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Family Dollar Facing $330K Fine After ‘Fatal Shoplifting Incident’

A Family Dollar store in Orlando, Fla. could pay $330,446 in penalties after the U.S. Department of Labor’s (DOL) investigation into a fatal shoplifting incident uncovered “willful and repeat safety violations.”

On Dec. 11, shortly after struggling with a shoplifter who was able to escape with merchandise, a 41-year-old store employee experienced shortness of breath and nausea, according to DOL. An assistant manager called 911, but the employee later died at a local hospital.

The dollar-store empire, whose rat infestation made headlines earlier this year, has seen more than its fair share of crime. Memphis Police arrested Jeremy Jennings on June 30 after he reportedly pinned a Family Dollar employee with a vehicle before fleeing with roughly $133 in stolen children’s clothes and diapers, according to

When DOL concluded its probe into December, its Occupational Safety and Health Administration (OSHA) division cited Family Dollar Stores Inc. for entrapment hazards and issued a hazard alert letter for exposing employees to hazardous conditions associated with workplace violence. OSHA urged the company to develop and train employees on proper procedures in case of a robbery or shoplifting incident, and to provide a means for workers to request immediate assistance from the local police department or alarm company.

OSHA cited the national discount retailer for a willful violation for keeping an emergency exit door locked with a single key held by management. The agency also issued citations for two repeat violations for failing to keep an unobstructed pathway for workers to walk through, and for allowing aisles to remain obstructed by carts and merchandise boxes.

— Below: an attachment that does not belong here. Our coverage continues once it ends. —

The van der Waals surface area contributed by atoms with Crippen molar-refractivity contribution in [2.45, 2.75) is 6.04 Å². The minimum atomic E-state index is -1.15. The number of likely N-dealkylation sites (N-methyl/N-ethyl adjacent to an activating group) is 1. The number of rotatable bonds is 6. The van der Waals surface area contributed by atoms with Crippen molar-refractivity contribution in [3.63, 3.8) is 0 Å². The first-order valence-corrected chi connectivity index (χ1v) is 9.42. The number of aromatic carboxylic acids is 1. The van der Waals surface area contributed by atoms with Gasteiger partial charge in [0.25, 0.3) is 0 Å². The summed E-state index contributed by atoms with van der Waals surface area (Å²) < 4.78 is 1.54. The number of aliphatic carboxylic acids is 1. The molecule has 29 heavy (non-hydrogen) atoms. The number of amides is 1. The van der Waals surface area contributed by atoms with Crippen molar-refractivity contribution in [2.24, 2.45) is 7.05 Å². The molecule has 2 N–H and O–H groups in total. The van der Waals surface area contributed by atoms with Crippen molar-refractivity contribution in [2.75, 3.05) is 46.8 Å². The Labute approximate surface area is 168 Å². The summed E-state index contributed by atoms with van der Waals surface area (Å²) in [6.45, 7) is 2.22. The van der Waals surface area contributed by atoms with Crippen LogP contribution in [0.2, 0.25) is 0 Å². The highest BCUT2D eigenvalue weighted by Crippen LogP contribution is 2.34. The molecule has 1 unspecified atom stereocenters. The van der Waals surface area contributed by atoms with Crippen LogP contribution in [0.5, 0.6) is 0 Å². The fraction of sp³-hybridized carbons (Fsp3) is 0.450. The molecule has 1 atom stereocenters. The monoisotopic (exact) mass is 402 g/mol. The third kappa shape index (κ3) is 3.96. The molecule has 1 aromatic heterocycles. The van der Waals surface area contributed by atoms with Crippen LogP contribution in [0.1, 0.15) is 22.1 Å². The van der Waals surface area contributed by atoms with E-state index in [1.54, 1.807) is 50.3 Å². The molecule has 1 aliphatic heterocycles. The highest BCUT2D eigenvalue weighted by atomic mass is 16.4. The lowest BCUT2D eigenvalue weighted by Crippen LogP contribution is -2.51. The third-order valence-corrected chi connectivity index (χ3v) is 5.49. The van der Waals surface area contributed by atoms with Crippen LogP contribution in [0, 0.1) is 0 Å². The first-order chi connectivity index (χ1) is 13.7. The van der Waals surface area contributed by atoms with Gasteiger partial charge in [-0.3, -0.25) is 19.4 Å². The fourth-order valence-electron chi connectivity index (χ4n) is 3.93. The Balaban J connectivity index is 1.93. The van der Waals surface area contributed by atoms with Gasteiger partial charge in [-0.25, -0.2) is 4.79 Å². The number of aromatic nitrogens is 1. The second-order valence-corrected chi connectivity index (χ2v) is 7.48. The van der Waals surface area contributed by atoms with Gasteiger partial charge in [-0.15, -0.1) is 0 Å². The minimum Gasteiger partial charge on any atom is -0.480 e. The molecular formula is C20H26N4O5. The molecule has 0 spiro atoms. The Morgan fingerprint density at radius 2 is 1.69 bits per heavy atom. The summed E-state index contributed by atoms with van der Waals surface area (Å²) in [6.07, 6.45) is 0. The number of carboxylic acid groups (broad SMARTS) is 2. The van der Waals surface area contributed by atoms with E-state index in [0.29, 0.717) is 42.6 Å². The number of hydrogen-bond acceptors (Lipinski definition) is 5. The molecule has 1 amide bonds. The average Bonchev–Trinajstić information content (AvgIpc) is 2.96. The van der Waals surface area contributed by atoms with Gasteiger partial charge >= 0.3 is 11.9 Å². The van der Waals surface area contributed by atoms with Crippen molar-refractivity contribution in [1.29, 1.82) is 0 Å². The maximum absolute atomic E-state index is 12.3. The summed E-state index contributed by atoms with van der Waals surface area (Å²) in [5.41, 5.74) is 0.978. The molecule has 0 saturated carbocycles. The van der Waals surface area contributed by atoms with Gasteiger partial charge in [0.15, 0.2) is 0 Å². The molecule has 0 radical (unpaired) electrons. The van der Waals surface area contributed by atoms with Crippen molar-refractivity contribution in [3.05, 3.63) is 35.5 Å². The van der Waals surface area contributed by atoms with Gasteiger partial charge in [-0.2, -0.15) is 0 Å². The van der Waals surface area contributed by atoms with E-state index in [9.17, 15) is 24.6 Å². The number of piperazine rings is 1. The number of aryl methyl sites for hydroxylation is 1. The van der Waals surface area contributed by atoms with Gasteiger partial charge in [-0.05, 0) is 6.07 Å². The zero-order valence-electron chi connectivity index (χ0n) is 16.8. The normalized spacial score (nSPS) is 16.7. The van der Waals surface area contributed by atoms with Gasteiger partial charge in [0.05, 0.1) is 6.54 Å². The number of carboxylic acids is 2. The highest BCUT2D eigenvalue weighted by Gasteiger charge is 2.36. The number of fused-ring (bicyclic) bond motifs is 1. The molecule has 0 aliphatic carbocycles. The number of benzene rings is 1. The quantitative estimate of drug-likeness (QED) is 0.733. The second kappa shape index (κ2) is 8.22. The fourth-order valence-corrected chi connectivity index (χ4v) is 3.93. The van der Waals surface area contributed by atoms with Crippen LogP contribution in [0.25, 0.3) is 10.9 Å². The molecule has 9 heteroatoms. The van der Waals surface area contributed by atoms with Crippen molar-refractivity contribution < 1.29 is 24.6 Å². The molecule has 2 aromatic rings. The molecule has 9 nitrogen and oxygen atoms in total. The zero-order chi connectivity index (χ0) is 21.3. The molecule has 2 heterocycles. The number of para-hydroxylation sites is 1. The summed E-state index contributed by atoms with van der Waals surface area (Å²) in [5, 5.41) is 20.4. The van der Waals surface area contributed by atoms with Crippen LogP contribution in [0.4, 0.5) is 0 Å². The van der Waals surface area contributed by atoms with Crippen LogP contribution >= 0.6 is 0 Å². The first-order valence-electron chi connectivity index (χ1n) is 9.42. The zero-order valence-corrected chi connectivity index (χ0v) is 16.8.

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“Family Dollar has shown time and again that their priority is profits, not their employees,” Sarah Carle, OSHA area office director in Orlando, said. “Our inspection revealed multiple unsafe conditions that management should have addressed, including locked doors and blocked exits. Tragically, someone lost their life as a result of an altercation. Incidents such as this can be averted when workers are trained on a violence prevention program that empowers them to recognize and avoid risks on the job.”

DOL said the low-cost company has a long history of OSHA investigations at locations nationwide. The retailer is owned by Dollar Tree Inc., a Chesapeake, Va.-based employer of more than 193,000.

The company has 15 business days from receipt of its citations and penalties to comply, request an informal conference with OSHA, or contest the findings before the independent Occupational Safety and Health Review Commission.

The company did not immediately return a request for comment.

Additional reporting by Jessica Binns.